The Narendra Modi government is expected to bite the bullet on contentious economic reforms, including those in labour and banking & financial sectors, after a ringing endorsement of its policies from voters in assembly polls on Saturday.
The BJP registered a resounding victory in Uttar Pradesh elections which were billed as a “referendum on demonetisation”, a controversial decision by Prime Minister Modi last November that forced people to spend hours at ATM kiosks and banks to withdraw money as a cash crunch hit hard.
The poll outcome belied apprehensions in the Sangh Parivar and a section of the BJP about the political fallout of the Centre’s decision. The concerns were accentuated by a concerted attack on the government by opposition parties, which sought to make political capital of people’s hardships.
With his demonetisation gamble paying off electorally, Modi is expected to push reforms including those perceived to be politically unpalatable.
“The opposition parties will see the writing on the wall that India is supporting Modi’s economic policies in a big way. It will now be easier for the government to secure a broader political consensus on restructuring the banking and financial sector,” said NK Singh, former parliamentarian and revenue secretary.
The reforms he expects the government to initiate include permission for banks to raise money from the market and tackle the problem of non-performing assets of public-sector banks by opting for a “haircut”.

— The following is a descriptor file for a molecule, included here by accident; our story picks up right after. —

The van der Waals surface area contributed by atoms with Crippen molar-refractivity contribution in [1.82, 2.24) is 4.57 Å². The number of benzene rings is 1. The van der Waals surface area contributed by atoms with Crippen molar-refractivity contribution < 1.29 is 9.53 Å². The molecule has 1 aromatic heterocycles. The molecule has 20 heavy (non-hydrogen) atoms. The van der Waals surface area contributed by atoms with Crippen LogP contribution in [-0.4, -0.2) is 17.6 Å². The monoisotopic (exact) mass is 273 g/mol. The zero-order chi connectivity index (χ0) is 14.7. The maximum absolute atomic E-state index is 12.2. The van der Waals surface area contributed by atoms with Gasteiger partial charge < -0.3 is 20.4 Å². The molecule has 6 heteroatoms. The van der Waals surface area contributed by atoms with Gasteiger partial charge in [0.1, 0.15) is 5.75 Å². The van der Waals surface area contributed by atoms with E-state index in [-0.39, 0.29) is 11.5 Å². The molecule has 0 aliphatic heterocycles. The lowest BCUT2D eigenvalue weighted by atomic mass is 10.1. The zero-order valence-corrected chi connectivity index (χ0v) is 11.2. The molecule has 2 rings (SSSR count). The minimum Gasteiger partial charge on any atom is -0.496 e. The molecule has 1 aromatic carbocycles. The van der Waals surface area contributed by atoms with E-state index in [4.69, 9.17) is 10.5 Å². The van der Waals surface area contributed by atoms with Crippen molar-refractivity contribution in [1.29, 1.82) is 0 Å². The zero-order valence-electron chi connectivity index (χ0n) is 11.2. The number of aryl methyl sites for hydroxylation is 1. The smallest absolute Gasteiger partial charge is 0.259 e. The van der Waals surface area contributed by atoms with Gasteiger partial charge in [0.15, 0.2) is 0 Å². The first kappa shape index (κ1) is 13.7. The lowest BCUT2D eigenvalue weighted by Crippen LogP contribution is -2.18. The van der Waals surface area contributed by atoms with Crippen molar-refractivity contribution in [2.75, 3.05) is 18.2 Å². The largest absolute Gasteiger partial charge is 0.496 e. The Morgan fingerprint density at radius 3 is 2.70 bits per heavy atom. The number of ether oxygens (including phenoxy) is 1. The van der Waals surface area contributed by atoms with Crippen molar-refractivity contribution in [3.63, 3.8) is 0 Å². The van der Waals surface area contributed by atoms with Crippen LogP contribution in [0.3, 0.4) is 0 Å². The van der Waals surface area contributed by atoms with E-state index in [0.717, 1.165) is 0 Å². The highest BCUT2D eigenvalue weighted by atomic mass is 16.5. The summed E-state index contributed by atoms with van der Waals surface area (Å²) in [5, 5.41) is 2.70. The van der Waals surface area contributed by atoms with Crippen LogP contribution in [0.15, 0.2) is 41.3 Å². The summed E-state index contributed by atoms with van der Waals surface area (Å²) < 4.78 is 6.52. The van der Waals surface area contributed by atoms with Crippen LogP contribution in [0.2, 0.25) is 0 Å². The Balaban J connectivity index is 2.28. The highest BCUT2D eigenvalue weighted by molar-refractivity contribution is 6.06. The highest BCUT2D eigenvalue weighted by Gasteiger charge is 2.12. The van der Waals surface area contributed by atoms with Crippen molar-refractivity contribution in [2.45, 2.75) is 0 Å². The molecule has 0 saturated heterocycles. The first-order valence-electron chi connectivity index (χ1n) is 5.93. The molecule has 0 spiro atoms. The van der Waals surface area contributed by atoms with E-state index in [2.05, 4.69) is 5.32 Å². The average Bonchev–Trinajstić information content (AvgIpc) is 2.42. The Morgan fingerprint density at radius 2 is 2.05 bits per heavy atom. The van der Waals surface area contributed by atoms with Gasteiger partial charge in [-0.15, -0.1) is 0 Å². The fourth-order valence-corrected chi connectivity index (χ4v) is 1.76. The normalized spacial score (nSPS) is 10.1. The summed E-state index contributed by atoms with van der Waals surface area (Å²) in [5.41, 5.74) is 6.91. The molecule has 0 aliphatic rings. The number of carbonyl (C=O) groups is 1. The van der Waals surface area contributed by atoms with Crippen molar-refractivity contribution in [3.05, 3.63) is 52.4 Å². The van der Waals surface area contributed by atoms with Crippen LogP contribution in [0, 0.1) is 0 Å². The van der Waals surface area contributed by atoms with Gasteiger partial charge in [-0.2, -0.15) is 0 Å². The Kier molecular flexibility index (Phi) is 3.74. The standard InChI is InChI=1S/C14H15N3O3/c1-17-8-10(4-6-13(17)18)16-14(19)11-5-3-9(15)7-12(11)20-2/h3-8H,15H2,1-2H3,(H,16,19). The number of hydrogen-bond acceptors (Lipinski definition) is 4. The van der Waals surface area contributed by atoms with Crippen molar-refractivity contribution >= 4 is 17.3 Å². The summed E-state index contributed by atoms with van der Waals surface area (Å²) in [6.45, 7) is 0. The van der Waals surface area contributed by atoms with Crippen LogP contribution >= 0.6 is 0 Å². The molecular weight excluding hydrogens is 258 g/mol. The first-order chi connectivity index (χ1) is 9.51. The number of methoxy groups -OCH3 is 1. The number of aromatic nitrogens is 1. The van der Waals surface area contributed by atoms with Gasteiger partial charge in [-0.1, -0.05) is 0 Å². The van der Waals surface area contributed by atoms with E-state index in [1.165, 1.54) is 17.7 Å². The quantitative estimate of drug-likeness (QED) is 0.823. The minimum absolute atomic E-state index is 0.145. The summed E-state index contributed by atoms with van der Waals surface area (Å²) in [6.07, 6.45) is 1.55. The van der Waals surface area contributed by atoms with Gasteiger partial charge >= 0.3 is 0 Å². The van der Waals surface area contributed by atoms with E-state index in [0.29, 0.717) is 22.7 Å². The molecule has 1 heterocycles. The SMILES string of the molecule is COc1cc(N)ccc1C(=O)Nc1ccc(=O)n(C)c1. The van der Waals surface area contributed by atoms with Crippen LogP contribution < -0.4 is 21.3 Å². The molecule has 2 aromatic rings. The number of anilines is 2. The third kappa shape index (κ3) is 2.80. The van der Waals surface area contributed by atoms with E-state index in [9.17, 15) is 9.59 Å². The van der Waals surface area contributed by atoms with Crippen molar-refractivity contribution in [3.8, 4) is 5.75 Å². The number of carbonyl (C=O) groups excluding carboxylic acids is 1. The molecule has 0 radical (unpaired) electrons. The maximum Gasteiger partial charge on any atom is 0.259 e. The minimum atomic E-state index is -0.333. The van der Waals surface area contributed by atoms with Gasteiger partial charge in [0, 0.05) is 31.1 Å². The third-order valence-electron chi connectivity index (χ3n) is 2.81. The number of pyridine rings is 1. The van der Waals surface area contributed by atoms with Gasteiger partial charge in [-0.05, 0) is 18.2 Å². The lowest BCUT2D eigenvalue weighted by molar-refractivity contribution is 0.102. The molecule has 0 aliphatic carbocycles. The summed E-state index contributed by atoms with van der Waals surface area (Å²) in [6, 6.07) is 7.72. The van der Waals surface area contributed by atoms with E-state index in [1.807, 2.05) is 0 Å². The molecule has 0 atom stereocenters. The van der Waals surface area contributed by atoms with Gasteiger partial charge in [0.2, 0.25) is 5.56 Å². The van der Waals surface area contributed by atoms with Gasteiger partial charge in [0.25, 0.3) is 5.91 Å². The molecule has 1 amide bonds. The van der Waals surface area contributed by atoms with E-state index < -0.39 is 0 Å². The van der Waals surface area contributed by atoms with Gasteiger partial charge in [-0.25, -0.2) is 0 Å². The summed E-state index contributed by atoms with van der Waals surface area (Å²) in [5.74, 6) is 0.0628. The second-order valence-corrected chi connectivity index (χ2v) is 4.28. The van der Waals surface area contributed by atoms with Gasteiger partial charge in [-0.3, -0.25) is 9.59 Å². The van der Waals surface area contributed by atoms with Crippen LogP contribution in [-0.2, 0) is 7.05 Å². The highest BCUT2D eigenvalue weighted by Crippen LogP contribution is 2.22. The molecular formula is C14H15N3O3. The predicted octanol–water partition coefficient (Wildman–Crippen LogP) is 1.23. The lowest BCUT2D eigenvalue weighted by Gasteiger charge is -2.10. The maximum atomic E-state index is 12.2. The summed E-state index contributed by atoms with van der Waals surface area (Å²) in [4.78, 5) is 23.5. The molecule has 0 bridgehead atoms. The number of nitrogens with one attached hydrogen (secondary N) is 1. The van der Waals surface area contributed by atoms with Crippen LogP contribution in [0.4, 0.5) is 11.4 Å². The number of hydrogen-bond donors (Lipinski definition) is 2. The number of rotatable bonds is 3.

Writing off a big chunk of bad loans could be a politically contentious decision but Saturday’s verdict could give the government the required political heft and moral courage to go for it. With a demoralized opposition in Parliament, the two enabling legislations for the rollout of the goods and services tax (GST) are likely to have a smooth passage. Though the opposition has a majority in the Upper House, they couldn’t block money bills and after the state election results, they are unlikely to even put up a resistance.
The government can also be expected to stand its ground within the Sangh Parivar on labour reforms concerning wages and industrial relations among others. While Modi government seemed to have developed cold feet on land reforms, Saturday’s poll verdict might give it enough political heft and confidence to re-visit the issue.
Poll results are set to whet the BJP’s ambition for further expansion of its national footprint. While it has already reduced its chief political rival, the Congress, to a travesty of a pan-India party—ruling in just half-a-dozen seats—the BJP could now aim to capture the space occupied by regional parties in different regions. The BJP recently made huge gains in Odisha panchayat polls and could emerge as a serious threat to friend-turned-foe BJD. In Tamil Nadu, J Jayalalithaa’s demise has left a political vacuum as the AIADMK does not seem to have a popular and charismatic leader of her stature to provide stewardship to the party.
Given Modi’s popularity in Tamil Nadu, the BJP might have an opportunity to fill up this vacuum. In the immediate context, the BJP has its task cut out in the Prime Minister’s home state of Gujarat and Congress-ruled Himachal Pradesh that are scheduled to go to polls in November this year.
Saturday’s poll results also came as an endorsement of finance minister Arun Jaitley’s budget that avoided populism, stuck to fiscal prudence and focused on long-term measures to insulate the economy from the disruptive impact of demonetisation. He had enough reasons to smile on Saturday.